3. Great piece. You could argue that firing Hackworth was also a sign of some ambition from the FO. They realize they have to put out a quality product on the field for fans to continue to pay for season tickets. To be fair though, we still haven’t done anything close to what Seattle, LA, NYRB, Toronto, Vancouver, NYCFC or even Orlando City ownership groups are doing. If we want to consistently compete for Supporter Shields, we are going to need to step up even another level.

    • The Black Hand says:

      Ronaldinho!!!!!!

      • John O'Donnell says:

        Although he might not have a ton left in the tank, he would raise the level of this franchise tenfold if they signed him. He’s a guy who would make the remaining games the Union had left all sell outs, home & away. Epic, without a doubt.

  4. Just imagine if Berry had worked out with Philly. Him and Valdes, along with the big 3 signings this winter, and an experienced GK…we could easily be fighting for the Supporter’s shield

  5. Hey, I spoke to Gilberto once at the game against Red Bulls in Harrison. He lives! Seriously though, when I saw that the club gave him a ticket in the middle of the SoB block, I knew he would never see the field.

    One on hand, I agree that the signings have been of a different caliber. I am glad ownership has started to take things seriously. On the other hand, I’m not going to hold a pep rally to celebrate Sugarman and Sakiewicz not being satisfied with competing with Chivas et al for the wooden spoon.

    I’m still waiting to see a general plan for the development of the team. The “youth movement” appears to be DOA. Are we going to keep adding veteran players? Will Pfeffer and McLaughlin ever see the field at PPL?

    A skeptic could suggest that the team knew it was heading toward lackluster season ticket renewals after keeping Hackworth for at least a month too long and felt heat to make significant additions to the team.

    • old soccer coach says:

      Peffer by age has finished his sophomore year in college; McGlauglin, his junior, and Hernandez, also junior. MLS is a physical league. When Pfeffer was put on against Vancoveur’s Nigel Reo-Coker, who is a moose, Pfeffer was no competition to him. Marquez was 21 last spring, MacMath was 22 then. Okugo was 22. Youth movements require the p-word that is not part of Philadelphia, patience, long term patience, especially as the quality of the league is improving steadily and noticeably. Remember Bakary Soumare, early in his career he did well enough to get a shot at Europe. He legitimately failed to beat out Okugo, and now in Chicago he and Hurtado have not been the center backs for the last two games; Larentowicz has moved into the backline for whatever reason. For us, Edu may not like it, but he’s been more effective as a center back that a defensive center mid. Our kids have to grow faster than the over-all league in order to break in.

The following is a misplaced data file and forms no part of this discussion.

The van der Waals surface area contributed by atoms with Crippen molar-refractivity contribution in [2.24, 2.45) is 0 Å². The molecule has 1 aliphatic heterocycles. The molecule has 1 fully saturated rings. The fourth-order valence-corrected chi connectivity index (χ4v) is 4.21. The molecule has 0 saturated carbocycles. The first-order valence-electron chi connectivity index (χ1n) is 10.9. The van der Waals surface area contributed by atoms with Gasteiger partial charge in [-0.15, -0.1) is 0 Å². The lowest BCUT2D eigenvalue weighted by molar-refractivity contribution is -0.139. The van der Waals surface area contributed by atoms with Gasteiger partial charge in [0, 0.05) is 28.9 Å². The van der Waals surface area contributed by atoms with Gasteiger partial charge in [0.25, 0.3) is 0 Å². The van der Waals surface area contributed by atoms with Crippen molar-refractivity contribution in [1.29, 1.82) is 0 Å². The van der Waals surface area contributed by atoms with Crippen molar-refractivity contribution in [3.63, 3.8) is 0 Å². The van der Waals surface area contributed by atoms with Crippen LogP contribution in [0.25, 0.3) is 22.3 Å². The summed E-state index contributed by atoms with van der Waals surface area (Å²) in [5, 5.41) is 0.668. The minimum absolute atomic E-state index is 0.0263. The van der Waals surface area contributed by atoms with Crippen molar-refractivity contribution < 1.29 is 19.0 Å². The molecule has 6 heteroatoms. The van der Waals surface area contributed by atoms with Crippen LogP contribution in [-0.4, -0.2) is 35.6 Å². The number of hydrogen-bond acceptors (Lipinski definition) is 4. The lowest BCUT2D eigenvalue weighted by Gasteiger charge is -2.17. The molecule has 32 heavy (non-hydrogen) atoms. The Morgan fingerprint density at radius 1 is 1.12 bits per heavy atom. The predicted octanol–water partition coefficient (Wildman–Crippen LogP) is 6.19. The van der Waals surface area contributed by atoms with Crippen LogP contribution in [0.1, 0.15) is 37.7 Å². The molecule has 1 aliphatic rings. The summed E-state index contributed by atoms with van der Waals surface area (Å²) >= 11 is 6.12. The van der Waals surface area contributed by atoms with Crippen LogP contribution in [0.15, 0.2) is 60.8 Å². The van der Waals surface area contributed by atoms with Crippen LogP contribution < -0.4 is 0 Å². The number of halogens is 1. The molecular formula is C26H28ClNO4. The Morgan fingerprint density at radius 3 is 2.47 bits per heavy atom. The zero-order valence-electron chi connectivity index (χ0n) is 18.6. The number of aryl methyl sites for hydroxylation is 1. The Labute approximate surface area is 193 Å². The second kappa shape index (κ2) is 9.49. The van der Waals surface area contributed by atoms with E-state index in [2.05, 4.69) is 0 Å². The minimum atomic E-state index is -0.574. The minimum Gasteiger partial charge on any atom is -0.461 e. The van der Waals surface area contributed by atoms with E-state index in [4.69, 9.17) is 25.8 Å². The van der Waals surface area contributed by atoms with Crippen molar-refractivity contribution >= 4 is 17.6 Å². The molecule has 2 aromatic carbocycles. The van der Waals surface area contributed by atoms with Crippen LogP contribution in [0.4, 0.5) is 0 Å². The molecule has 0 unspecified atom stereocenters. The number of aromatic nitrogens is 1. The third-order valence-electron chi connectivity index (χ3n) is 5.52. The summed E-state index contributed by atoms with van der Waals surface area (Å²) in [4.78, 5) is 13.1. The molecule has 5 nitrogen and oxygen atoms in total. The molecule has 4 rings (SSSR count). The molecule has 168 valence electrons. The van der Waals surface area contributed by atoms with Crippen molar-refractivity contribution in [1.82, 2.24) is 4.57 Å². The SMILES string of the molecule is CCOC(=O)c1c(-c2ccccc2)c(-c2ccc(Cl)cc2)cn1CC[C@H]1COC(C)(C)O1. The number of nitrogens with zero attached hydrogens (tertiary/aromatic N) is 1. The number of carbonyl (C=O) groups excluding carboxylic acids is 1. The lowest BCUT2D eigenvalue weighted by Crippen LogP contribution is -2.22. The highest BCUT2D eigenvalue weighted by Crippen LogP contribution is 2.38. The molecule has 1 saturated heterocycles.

• Eli Pearlman-Storch says:

        I would preach a different kind of patience. Patience ON the field.
        .
        Young, small kids break into the league when given an opportunity to play. Nigel Reo-Coker is not just big and strong, he’s a seasoned, veteran campaigner who spent significant time in the Premier League. Players learn by playing. And both Pfeffer and McLaughlin have earned their opportunities. And that doesn’t mean playing 45 minutes before the coach panics. Yes, Reo-Coker beat up on Pfeffer. No, that doesn’t mean that he needs another few months on the bench. Get him back out there. Both players should be in the 18 and be given the chance to make an impact.
        .
        Top MLS teams incorporate their youth and give them time to grow. Just as an example, RSL are producing with Plata, Gil, Garcia, Maund, Salcedo, Sandoval and Velasquez (all 23 and under).

      • The only player the Union ever exhibited that kind of patience with was Zac Macmath and they are throwing him under the bus right before it pays off.

  6. Actually I don’t see anything radically different this year than last other than at this stage of the game it looks like it is panning out.